By Ross Perkins, Foodable Contributor
Yes, you can have your cake and eat it too. Or at least eat your cake at the café and then order another slice – or more –to enjoy later. And you can also pick up some produce and sauces while you are eating your cake. This is because there are a profusion of café-restaurant-grocery store hybrids popping up on the coasts and everywhere in between. Instead of deciding to be just one thing, these hybrids are a bit of everything to everyone. This business diversification helps bring potential customers through the doors no matter if they just want a bite to eat or a gallon of milk.
Nothing New But Becoming A Bigger Trend
These hybrids aren’t necessarily anything new, but how ubiquitous they have become is something noteworthy. Whole Foods is one of the primary examples of this hybrid form. While people consider it just a grocery store, shoppers often forget – until they are inside – that is also has a café component to its design. Shoppers can grab heirloom tomatoes and ready-to-eat food or create a salad at the prepared foods bar and eat it inside the store or take it home. And in urban environments where an affordable and quick lunch option may not exist, Whole Foods has become the de facto neighborhood takeout joint. Look no further than at the bustling Whole Foods on Washington, DC’s P Street where both freelancers and people in business attire are carrying to-go containers during the lunch hour.
And these business hybrids run the spectrum – from little holes-in-the-wall where shoppers can pick up a few items and order a small meal to go to larger full-service grocery stores, such as Whole Foods, with a full-service café available on site. Some of these hybrids even have supper club pop-ups to entice serious diners into the store.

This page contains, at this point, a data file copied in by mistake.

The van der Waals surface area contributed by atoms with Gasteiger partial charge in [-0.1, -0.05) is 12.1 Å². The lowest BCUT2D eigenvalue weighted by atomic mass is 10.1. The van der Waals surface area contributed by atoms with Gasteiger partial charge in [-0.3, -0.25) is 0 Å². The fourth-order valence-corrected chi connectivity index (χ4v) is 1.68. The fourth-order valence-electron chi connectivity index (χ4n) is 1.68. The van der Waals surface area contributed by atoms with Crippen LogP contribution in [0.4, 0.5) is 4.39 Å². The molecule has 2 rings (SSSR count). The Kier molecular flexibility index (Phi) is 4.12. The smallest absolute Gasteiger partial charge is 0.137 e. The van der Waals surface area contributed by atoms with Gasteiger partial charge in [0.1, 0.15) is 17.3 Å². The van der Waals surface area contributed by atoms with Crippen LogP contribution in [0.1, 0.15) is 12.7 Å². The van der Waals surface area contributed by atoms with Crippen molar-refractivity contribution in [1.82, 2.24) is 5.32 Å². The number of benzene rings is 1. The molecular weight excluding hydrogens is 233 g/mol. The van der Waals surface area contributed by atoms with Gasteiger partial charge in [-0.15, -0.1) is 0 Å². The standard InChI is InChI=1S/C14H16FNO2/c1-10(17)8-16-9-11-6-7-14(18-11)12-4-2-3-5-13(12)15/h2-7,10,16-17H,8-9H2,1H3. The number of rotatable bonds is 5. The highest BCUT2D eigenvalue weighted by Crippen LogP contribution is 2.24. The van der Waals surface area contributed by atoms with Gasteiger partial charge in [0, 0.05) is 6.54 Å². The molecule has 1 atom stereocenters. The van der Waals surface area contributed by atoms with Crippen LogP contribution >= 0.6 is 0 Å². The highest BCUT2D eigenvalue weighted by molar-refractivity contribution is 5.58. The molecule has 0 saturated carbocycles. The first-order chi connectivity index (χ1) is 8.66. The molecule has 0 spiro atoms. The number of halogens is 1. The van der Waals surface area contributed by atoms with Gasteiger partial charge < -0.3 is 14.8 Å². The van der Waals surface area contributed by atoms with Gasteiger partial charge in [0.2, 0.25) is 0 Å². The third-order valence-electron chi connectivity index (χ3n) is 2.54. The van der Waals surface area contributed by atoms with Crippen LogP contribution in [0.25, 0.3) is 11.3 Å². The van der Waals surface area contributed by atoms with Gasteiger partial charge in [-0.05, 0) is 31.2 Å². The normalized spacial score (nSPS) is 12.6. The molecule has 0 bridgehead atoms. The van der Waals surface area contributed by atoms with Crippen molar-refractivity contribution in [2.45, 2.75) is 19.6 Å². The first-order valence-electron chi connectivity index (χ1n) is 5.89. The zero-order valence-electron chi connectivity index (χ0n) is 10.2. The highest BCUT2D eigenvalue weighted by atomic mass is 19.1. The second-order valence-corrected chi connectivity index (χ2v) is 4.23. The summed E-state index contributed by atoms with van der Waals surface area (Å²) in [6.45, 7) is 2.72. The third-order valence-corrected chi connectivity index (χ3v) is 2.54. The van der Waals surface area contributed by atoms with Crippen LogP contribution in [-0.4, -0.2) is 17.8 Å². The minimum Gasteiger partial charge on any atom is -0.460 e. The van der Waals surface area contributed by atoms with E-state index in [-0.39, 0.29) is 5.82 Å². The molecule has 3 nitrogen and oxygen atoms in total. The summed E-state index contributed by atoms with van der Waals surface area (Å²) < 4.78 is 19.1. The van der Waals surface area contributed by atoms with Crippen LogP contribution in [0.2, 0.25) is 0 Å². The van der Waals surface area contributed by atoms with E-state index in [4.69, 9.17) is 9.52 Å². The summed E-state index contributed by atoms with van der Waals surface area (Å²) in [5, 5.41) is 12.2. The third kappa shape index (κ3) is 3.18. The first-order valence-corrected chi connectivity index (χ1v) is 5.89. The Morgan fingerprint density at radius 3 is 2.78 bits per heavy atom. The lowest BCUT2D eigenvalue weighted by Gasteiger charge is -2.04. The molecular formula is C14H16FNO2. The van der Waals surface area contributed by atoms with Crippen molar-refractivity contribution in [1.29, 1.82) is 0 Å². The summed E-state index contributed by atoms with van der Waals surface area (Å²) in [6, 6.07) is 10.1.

Independent Businesses Get In on the Action
On one end of that spectrum is Seasonal Pantry in Washington, DC’s Shaw neighborhood. It’s not a full-service market, but it has a couple items that shoppers can buy to add a bit of flair to their meals. But what Seasonal Pantry is really known for is its intimate supper club pop-up that it hosts several days a week for a dozen diners. The store-slash-supper-club also retails some of its branded items, such as its pasta, to other retail outlets to add to the business’s revenue streams.
In the middle of this spectrum is Glen’s Garden Market near Dupont Circle. It’s primarily a grocery store that sells products from the Chesapeake Bay Watershed, but it also has a bar area and a sizable selection of in-house ready-to-eat foods showcasing the store’s products. Additionally, for two nights every month, Glen’s Garden Market has a supper club that showcases the talents of its noma-trained chef. But unlike Seasonal Pantry, Glen’s Garden Market doesn’t have any store brand products that it sells at other retail locations.
And Chicago’s Southport Grocery and Café in the city’s Lake View neighborhood is a bit of everything. It has a full-service café with banana pudding pancakes that bring the masses in droves. Southport has a selection of store brand products in its grocery section, including its green strawberry salsa, so diners can have a taste of the salsa during their meals and then spring for the whole bottle to take home. And just like other hybrids, it too has an event called the “secret supper”, which is pretty much a supper club but there is no regularity to the time, date or menu for the event. Customers can stock their pantries and whet their appetites in one stop.
Of course, the West Coast has its own versions of these grocery-café-restaurant hybrids. Los Angeles’ has Erewhon Natural Foods Market that bills itself as a grocery store and café and has two locations in the metro area. San Francisco’s Haight St. Market is just one of many examples of this hybrid form of business in the city. And food trend originator Portland has the Ross Island Grocery & Café, the Warehouse Café & Market, and many others.
Why It Will Stick Around
This hybrid business model of being both a store and a café or restaurant isn’t going away anytime soon. Just like a well-rounded investment portfolio relies on diversification, a well-structured business needs to have multiple reasons to get customers inside and opening up their wallets. From the big chains, like Whole Foods, to the litany of mom-and-pop outlets looking to sell products and get people to spend more money on meals and drinks while in the store, being a bit of everything to everyone seems to be paying off.
Note: The author once worked at Glen’s Garden Market.